My daughter, who is now in high school, casually mentioned to me that she had been talking to the receptionist in the school counselor’s office about the new deferred action program for parents of U.S. citizens and kids. She told the receptionist that this represents a great community service opportunity for high school kids who can babysit for the parents who will be filling out applications at the many legal clinics that would soon open up. This discussion of community service led to a broader conversation about why people come to America and that most of us, at some time or other, were immigrants. The African-American receptionist pointed out that not everyone came willingly, but she agreed with my daughter that everyone deserved a chance to improve their life in this country.

Thinking about this conversation that took place the same day as the Ferguson grand jury’s decision and only days after President Obama made his big immigration announcement, was a stark reminder that no matter how far we have come as a nation, we have much further to go. It is almost impossible to talk about immigration without quickly moving into complicated issues of race, economics and justice. Yet Thanksgiving is a holiday where we celebrate prosperity and gratitude and those issues often become lightning rod discussions around the dinner table. Over the years we have recommended ways to help readers conduct a more civil discussion of immigration policy at your Thanksgiving table. This year, we do the same, but offer it in the spirit of civil conversation across all issues, and all tables, during the holiday season.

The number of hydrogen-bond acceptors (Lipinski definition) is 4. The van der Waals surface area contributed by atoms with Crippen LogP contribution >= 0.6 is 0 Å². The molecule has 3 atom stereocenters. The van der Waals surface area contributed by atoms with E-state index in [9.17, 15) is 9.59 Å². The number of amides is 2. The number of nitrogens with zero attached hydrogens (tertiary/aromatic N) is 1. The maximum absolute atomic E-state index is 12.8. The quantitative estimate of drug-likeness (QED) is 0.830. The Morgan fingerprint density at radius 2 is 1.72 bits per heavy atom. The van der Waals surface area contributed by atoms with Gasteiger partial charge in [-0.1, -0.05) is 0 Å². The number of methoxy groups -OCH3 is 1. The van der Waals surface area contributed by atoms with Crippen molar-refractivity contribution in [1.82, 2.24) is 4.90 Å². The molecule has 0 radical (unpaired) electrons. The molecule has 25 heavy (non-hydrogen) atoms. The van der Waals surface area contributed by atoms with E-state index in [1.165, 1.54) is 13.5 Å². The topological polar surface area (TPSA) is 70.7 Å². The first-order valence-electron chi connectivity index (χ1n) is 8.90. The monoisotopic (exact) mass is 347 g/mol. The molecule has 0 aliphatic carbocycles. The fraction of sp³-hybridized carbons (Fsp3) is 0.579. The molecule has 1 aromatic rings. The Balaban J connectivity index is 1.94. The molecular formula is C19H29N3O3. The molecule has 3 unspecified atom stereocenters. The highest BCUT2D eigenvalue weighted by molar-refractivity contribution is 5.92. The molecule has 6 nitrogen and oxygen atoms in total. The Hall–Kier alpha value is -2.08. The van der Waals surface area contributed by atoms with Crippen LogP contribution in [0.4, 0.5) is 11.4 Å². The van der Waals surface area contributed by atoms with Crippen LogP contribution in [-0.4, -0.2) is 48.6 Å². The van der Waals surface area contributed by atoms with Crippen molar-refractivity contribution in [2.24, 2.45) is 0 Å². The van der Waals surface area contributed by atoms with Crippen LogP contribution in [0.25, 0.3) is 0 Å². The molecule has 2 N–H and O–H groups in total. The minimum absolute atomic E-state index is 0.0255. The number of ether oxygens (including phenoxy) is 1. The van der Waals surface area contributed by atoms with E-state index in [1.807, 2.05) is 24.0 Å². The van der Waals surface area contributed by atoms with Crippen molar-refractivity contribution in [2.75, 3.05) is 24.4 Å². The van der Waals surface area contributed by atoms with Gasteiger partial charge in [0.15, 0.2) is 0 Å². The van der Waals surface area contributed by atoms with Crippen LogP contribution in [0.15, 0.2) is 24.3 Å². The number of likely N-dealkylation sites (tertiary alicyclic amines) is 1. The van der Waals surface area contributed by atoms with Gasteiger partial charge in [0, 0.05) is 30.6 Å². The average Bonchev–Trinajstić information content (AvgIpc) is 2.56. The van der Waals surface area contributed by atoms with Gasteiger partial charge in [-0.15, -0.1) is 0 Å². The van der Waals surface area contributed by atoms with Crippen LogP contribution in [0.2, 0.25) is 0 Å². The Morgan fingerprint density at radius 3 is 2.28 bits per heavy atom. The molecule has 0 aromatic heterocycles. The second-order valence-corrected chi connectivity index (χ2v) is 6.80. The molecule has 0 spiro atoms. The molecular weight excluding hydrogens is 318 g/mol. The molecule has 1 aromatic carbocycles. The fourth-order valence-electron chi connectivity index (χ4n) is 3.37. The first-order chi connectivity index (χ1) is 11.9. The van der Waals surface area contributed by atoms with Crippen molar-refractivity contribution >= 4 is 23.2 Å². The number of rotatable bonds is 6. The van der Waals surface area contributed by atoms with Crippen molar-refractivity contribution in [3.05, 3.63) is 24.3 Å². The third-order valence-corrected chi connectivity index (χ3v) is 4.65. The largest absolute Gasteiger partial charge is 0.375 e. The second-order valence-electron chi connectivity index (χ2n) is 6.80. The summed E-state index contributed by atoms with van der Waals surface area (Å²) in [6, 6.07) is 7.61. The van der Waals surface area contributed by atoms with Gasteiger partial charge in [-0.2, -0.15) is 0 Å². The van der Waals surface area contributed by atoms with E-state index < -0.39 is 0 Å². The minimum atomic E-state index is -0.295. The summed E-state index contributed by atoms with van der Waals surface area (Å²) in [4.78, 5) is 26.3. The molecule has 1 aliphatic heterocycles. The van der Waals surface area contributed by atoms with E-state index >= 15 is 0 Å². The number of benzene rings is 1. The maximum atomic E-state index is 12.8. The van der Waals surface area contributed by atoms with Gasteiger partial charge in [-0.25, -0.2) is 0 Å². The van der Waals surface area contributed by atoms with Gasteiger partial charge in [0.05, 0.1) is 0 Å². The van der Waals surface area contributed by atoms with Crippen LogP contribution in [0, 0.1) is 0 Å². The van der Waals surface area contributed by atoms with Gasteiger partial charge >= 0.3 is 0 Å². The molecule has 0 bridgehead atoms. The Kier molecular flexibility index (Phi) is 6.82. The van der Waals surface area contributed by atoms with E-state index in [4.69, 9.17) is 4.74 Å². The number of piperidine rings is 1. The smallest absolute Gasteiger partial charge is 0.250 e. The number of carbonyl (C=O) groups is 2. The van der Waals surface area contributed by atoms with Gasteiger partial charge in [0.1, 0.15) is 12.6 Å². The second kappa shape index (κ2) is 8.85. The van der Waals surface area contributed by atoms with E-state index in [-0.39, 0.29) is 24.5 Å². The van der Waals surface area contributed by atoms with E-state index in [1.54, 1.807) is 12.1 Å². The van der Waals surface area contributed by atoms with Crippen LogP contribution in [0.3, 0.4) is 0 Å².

1. Try to find common ground. Rather than starting from how you differ, find the place where you agree. We all want a more prosperous nation. We all want justice for everyone. We all want people to be free of fear, want, and discrimination. Look for that common space—and establish it with your aunt or uncle—before you start citing statistics.
  2. Know the basics, especially about the new proposals President Obama announced for administrative immigration reform. We’ve prepared a guide that helps explain what these proposals do, why they are legally permissible, and what the history and context is requiring some action now, in hopes of Congressional action still to come.
  3. Look for the personal story.  Even those people who are anti-immigrant usually know people who don’t fit their own stereotypes, and that is a valuable opening for discussion. Talk about the people you know, the work they do, the dreams they have, and use that to guide the discussion back to the question of what we want.
  4. Focus on the future, not the past. We can’t always explain or justify things that happen, but we can ask how we make things better for everyone in the future. Again, emphasizing finding a way forward, together, is critical.
  5. And if things are just not going well? Have another piece of pie—it really is harder to argue with food in your mouth.

Photo by IFMUTH/